Gone With the Wind

The Harry Ransom Center opened it’s “Gone to the Wind” exhibit to the public on Monday morning. The exhibit showcases orignial artifacts and documents involed in the production of the film.

Photo Credit: Lauryn Hanley | Daily Texan Staff

Vivien Leigh and Clark Gable graced the silver screen 75 years ago in the antebellum classic “Gone with the Wind.” To commemorate its anniversary, the Harry Ransom Center is showcasing hundreds of original artifacts and documents, offering visitors a look behind the scenes of the casting and production of the film. 

Although “Gone With the Wind” is often regarded as an American classic, its subject matter sparked controversy. Letters from the Ku Klux Klan to director David Selznick are included in the exhibit. Some of the letters in the collection lobby for the KKK’s presence in the film’s production and script. But the KKK was not the only group attempting to influence the film’s messages; the NAACP also called for the sensitive treatment of slavery and African-American culture. 

Hutchison said the book “Gone with the Wind” has a dual nature, which was partly responsible for its controversial history.

“[It was] popular and problematic — loved and loathed,” Hutchison said.

While the story line of the film sweeps viewers away into a dramatic love story, critics are quick to catch the inaccurate portrayal of certain historical aspects, particularly slavery. In many ways, Selznick encountered the same dilemmas modern directors face. He once admitted he was willing to sacrifice accuracy for a stunning effect. 

Danielle Sigler, the Ransom Center’s associate director for fellowships and programs, said such issues as race, violence, war and gender are still prevalent in society today. She suggested that directors of movies like “12 Years a Slave” have to confront many of the same questions Selznick did in the 1930s, deciding where to draw the line between accuracy and sensitivity.

English associate professor Coleman Hutchison compared “Gone With the Wind” to a modern-day series, such as “Harry Potter” or “The Hunger Games,” explaining how the public overlooks questionable details as it falls in love with the rich storytelling. Fans of “Gone with the Wind” pass their love of the film along to their children and grandchildren.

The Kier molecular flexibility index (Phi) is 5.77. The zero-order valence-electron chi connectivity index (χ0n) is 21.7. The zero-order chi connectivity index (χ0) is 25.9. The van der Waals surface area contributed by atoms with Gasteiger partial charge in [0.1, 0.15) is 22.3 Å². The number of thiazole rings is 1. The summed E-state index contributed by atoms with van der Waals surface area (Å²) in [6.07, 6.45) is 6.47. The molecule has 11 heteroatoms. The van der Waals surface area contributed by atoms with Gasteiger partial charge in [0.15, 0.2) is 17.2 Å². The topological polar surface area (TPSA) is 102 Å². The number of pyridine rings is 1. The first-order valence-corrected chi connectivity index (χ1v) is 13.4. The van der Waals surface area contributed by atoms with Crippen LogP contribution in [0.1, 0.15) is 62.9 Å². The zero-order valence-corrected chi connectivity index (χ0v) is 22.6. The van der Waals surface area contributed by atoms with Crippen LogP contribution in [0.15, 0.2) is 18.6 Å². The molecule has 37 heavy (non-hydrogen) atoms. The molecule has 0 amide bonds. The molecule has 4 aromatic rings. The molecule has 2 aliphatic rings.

Old newspaper clippings line the walls of the exhibit, which updated the public on the search for the perfect actress to play the role of the main character, Scarlett O’Hara. Wilson said many women even identified so closely with O’Hara that some believed they actually were her. When it was first announced the novel would be adapted to film, a nationwide obsession as to who would snag the coveted lead roles began.

“It all came down to Scarlett O’Hara,” said Steve Wilson, the Ransom Center’s film curator. 

Open to the public starting Tuesday, the exhibit takes viewers through the film’s casting, production and premieres. Documents, makeup stills, memos, newspaper articles and other mementos from the film are all on display.

Cara Varnell works to preserve one of the original Gone With The Wind dresses in the Harry Ransom Center Wednesday morning. The Harry Ransom Center hopes to have the 72 year old dresses ready for a 2014 exhibit.

Photo Credit: Allen Otto | Daily Texan Staff

In “Gone With the Wind,” Scarlett O’Hara braved the Civil War in fashion, but the lavish dresses she donned haven’t retained their rich color.

UT’s Harry Ransom Center, where the costumes permanently reside, is working on conservation efforts in hopes that the dresses will be ready for display by 2014.

Last year the Ransom Center raised $30,000 of outside donations for the project.

The center received the dresses in 1981 from a collection from David O. Selznick, the film’s producer. They have not been on display at the center but have been available to scholars.

The stress of age and gravity wore on the materials, said Ransom Center media coordinator Steve Wilson.

“They were only made to last as long as they were needed for the film,” Wilson said. “I think Selznick realized he had a promotional gold mine. They were sent to various places to be exhibited.”

When the film came out in 1939, Selznick ordered that the dresses tour the country.

Wilson said travel and dry cleanings done after each stop on the tour resulted in some of the damage the center is researching and hoping to fix.

Nicole Villarreal, textiles apparel technology graduate student, mapped every stitch on O’Hara’s famous green curtain dress to leave a record of the original stitches and those added later.

“It was hard,” Villarreal said. “It’s very different from knowing how to put something together.”

The Civil War epic captured the imagination of the American people at another time of war, Villarreal said.

“It was on the brink of World War II,” Villarreal said. “I think that was part of the whole appeal. You could lose yourself in the dresses.”

Portions of the dark forest green curtain dress faded to a lighter olive color. Two of the other dresses have similar discoloration issues, but the cause of the problem is a mystery.

The Ransom Center hired Cara Varnell to tend to the dresses. She is a costume and textile conservator for a conservation studio in California.

Her main focus is to stabilize the dresses so they undergo as little damage as possible as they continue to reside in the center. The center plans to house a “Gone with the Wind” exhibit in 2014, the movie’s 75th anniversary.

The exhibit will include items from Selznick’s extensive collection, but it’s still to be determined whether the dresses will be in good enough condition to be displayed as part of the exhibit.

“We can’t really responsibly display it unless we find out why it’s fading,” Varnell said. “That’s the goal — to make them exhibitable.”